Most traders look at futures as a means of short term trading in the markets or at best as a means of hedging your risk or arbitraging in the equity markets. Interestingly, futures can also be looked at as a means of substituting your investments in stocks. Let us look at the pros and cons of holding futures long term. What are the implications and benefits of long term investment via futures? Above all, for traders looking to take futures positions, what are the best long term investments for beginners? There are actually 3 ways of using futures for long term investments.
1. Substituting cash long position with long futures
Let us take a very simple example here. If you are holding 1000 shares of Reliance Industries in the cash market, you can reduce your funds locked in by purchasing 1 lot of Reliance futures which is worth 1000 shares. When you buy futures, you only pay a margin so the balance money gets freed up. But, you also need to make a provision for MTM margins if the price move goes against you. So the balance freed up can be invested by splitting 20% in liquid funds and 80% in debt funds. We have assumed 6% annualized returns on liquid funds and 10% annualized returns on debt funds. This will ensure that you have liquidity when required. Let us look at how they compare in a bullish market scenario..
ParticularsBuy RIL in cash marketBuy RIL in Futures20% balance in liquid fund80% balance in debt fundsBuy DateJan 01st 2018Jan 01st 2018Jan 01st 2018Jan 01st 2018Buy PriceRs.920Rs.920
No. of Shares10001 Lot (1000)
Rs.1,60,000Rs.6,40,000Sell DateMarch 31st 2018March 31st 2018March 31st 2018March 31st 2018Sell PriceRs.990Rs.990
Sell ValueRs.9,90,000Rs.9,90,000Rs.1,62,400Rs.6,56,000Profit bookedRs.70,000Rs.70,000Rs.2,400Rs.16,000Total ProfitRs.70,000Rs.88,400
As can be seen from the above chart, if the trader had adopted the cash buying route, his 3-month returns would have 7.61%. Had he opted for a combination of futures and debt funds he would have earned a return of 9.61% in 3 months. That is the power of leverage that futures provide. Here we are assuming that the holding period is just for 3 months so we can straight away buy a 3-month future. But, what happens if you intend to hold the stock for a period of 1 year. That is when the concept of roll-over cost comes in handy. Let us look at a 1-year holding via futures with roll-over cost imputed into futures cost.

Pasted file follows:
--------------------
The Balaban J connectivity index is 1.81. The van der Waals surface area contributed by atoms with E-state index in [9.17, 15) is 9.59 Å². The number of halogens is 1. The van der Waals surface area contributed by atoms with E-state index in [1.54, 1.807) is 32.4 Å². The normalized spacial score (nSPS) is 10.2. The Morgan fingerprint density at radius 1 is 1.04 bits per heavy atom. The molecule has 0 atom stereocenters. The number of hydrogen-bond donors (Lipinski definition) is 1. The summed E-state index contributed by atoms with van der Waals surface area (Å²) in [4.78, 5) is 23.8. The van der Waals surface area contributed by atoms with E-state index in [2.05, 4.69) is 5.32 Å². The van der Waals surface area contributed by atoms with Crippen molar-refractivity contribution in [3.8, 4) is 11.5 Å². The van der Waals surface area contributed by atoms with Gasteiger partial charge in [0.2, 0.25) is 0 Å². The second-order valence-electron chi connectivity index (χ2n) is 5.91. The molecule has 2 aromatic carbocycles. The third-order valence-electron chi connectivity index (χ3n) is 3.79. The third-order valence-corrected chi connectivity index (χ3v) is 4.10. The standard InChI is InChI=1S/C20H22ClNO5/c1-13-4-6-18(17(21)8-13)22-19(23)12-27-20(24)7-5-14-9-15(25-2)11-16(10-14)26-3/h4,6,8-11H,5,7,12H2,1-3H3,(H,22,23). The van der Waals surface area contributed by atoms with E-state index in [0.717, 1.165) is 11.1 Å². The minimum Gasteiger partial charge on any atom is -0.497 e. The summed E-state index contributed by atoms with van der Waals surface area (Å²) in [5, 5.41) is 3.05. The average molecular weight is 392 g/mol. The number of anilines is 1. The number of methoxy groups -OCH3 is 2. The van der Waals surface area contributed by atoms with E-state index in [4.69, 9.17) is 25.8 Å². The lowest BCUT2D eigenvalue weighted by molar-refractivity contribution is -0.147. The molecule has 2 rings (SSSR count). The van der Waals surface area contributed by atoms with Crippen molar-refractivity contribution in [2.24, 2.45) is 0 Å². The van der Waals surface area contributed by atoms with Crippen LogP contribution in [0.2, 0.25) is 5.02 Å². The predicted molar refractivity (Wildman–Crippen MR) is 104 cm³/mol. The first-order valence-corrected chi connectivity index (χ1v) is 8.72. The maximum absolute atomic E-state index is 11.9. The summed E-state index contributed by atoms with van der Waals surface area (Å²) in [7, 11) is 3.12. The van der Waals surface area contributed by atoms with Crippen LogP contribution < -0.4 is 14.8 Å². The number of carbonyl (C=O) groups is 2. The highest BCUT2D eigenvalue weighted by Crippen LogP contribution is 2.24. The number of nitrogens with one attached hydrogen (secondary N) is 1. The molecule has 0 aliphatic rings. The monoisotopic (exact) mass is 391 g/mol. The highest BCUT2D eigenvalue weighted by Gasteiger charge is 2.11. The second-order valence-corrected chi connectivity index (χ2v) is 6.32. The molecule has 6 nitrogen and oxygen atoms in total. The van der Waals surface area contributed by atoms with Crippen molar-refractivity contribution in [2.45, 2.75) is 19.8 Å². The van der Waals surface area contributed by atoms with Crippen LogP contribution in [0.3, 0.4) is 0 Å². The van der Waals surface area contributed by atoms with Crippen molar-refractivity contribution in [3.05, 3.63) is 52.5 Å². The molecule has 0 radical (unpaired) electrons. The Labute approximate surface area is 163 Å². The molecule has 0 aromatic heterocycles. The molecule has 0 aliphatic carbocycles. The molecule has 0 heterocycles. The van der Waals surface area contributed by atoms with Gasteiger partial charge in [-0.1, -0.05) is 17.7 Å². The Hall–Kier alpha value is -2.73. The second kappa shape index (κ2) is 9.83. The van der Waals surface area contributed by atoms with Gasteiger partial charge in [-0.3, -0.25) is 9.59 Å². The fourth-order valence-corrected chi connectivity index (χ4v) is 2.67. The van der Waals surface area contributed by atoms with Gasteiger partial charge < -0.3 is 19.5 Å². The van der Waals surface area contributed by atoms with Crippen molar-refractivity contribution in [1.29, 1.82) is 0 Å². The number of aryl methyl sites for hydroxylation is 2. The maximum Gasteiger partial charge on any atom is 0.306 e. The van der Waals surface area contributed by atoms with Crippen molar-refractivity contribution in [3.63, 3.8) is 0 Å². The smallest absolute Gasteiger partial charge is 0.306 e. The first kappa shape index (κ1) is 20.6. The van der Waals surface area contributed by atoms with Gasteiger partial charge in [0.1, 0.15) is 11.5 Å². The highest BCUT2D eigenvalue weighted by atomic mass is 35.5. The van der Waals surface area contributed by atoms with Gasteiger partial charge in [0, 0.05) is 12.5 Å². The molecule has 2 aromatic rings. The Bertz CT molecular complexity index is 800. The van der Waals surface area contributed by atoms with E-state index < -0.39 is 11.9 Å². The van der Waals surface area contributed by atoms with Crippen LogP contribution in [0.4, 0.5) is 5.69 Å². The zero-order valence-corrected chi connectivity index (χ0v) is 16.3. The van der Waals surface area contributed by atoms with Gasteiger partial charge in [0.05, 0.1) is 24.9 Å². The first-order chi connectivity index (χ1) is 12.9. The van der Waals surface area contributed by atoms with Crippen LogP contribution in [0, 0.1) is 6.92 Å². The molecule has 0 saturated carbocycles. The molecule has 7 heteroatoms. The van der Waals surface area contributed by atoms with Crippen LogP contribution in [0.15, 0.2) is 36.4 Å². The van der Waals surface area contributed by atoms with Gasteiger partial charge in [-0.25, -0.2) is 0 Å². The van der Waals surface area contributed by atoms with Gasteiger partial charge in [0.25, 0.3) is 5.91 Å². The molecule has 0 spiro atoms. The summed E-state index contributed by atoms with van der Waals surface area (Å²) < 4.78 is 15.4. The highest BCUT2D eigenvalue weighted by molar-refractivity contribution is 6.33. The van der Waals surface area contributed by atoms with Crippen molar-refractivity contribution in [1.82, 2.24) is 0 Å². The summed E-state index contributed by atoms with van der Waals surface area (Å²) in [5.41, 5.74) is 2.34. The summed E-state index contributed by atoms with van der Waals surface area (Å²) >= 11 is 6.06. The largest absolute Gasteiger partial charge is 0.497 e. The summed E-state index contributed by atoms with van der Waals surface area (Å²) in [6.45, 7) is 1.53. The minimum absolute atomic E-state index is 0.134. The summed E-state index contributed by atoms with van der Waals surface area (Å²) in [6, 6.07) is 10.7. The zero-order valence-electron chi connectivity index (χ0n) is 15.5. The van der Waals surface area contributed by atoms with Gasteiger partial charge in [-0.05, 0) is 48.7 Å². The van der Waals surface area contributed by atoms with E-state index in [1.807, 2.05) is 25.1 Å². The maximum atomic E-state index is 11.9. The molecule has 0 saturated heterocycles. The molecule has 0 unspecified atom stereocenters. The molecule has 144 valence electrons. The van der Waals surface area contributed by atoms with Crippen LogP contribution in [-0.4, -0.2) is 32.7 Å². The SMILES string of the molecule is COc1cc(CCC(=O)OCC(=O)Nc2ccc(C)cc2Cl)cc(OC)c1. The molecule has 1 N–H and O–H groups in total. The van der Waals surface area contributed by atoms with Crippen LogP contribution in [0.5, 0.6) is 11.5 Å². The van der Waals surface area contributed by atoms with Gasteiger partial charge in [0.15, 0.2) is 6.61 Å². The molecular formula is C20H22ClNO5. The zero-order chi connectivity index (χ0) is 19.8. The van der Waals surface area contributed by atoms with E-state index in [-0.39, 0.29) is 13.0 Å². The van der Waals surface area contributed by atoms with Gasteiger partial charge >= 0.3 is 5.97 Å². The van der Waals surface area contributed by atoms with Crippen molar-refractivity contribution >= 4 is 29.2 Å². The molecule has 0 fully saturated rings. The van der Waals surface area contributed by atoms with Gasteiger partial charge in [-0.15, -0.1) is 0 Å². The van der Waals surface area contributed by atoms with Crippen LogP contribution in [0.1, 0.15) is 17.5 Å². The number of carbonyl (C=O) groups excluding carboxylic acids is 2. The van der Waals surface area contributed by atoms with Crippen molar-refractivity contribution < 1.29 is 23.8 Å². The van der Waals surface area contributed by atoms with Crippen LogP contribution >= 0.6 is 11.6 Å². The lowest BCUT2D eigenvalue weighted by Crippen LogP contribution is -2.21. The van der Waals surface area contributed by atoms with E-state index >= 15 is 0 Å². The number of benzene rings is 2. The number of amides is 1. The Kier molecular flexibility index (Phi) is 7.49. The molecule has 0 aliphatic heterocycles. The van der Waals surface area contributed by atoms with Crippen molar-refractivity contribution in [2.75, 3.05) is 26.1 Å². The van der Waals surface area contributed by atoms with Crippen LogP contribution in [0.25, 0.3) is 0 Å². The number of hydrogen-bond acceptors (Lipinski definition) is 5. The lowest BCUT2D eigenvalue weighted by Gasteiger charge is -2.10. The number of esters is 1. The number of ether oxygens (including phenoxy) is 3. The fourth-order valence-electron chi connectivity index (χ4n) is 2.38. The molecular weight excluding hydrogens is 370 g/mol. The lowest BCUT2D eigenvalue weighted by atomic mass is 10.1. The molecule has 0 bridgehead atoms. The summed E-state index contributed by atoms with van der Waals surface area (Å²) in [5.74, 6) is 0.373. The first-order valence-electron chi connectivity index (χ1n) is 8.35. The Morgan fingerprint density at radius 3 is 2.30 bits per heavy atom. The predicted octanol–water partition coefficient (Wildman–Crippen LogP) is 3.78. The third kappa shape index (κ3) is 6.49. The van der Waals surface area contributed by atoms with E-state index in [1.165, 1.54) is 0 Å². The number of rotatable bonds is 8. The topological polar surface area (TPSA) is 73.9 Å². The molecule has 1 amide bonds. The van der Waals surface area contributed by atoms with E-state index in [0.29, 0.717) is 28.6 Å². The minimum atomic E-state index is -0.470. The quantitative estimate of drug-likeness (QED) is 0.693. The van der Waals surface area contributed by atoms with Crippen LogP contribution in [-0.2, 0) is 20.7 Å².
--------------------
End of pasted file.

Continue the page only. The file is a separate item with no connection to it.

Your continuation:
2. Investing for the long term by rolling over futures
If we are looking at an investment period of 1 year, is it possible to use the futures route? The challenge could be that liquid futures are normally available only for the first month and the second month. That means we will have to roll over the futures for 2 month periods. That would imply 6 rollovers in 1 year. How does the cost work out in the above case?
ParticularsAmountParticularsAmountReliance May FuturesRs.938.85Roll cost (4.65/938.85)0.495%Reliance July FuturesRs.943.50Annualized Roll Cost3.01%2-month SpreadRs.4.65
Let us see how this annualized roll cost of 3.01% impacts the profitability of futures versus cash investment..
ParticularsBuy RIL in cash marketBuy RIL in Futures20% balance in liquid fund80% balance in debt fundsBuy DateJan 01st 2018Jan 01st 2018Jan 01st 2018Jan 01st 2018Buy ValueRs.9,20,000Rs.9,20,000
Rs.1,60,000Rs.6,40,000Sell DateDec 31st 2018Dec 31st 2018Dec 31st 2018Dec 31st 2018Sell PriceRs.1,150Rs.1,150
Sell ValueRs.11,50,000Rs.11,50,000Rs.1,69,600Rs.7,04,000Profit bookedRs.2,30,000Rs.2,30,000Rs.9,600Rs.64,000Total ProfitRs.2,30,000Rs.3,03,600
Instead of buying in the cash market, if the trader decides to buy it in the futures market and hold the balance money in a mix of liquid funds and debt funds, then he would still be better off by nearly 500 basis points. That is the advantage of using futures as a long term investment tool.
Using futures as a tool of reverse arbitrage
This is an interesting strategy you can apply in times of high volatility. If you are holding on to a stock and the futures is quoting at a deep discount to the cash market price (without dividend effect), then you can capitalize by selling your cash position and buying in futures instead. For example if you create a reverse arbitrage at -1.3% and then close the reverse arbitrage at +0.6%, then you can earn 1.9% returns in a very short period of time. These are market specific opportunities and are only available for a very short period of time.
The moral of the story is that futures can be used as an alternative to cash markets for enhanced yields. Of course, you need to be wary of the tax implications of this move!
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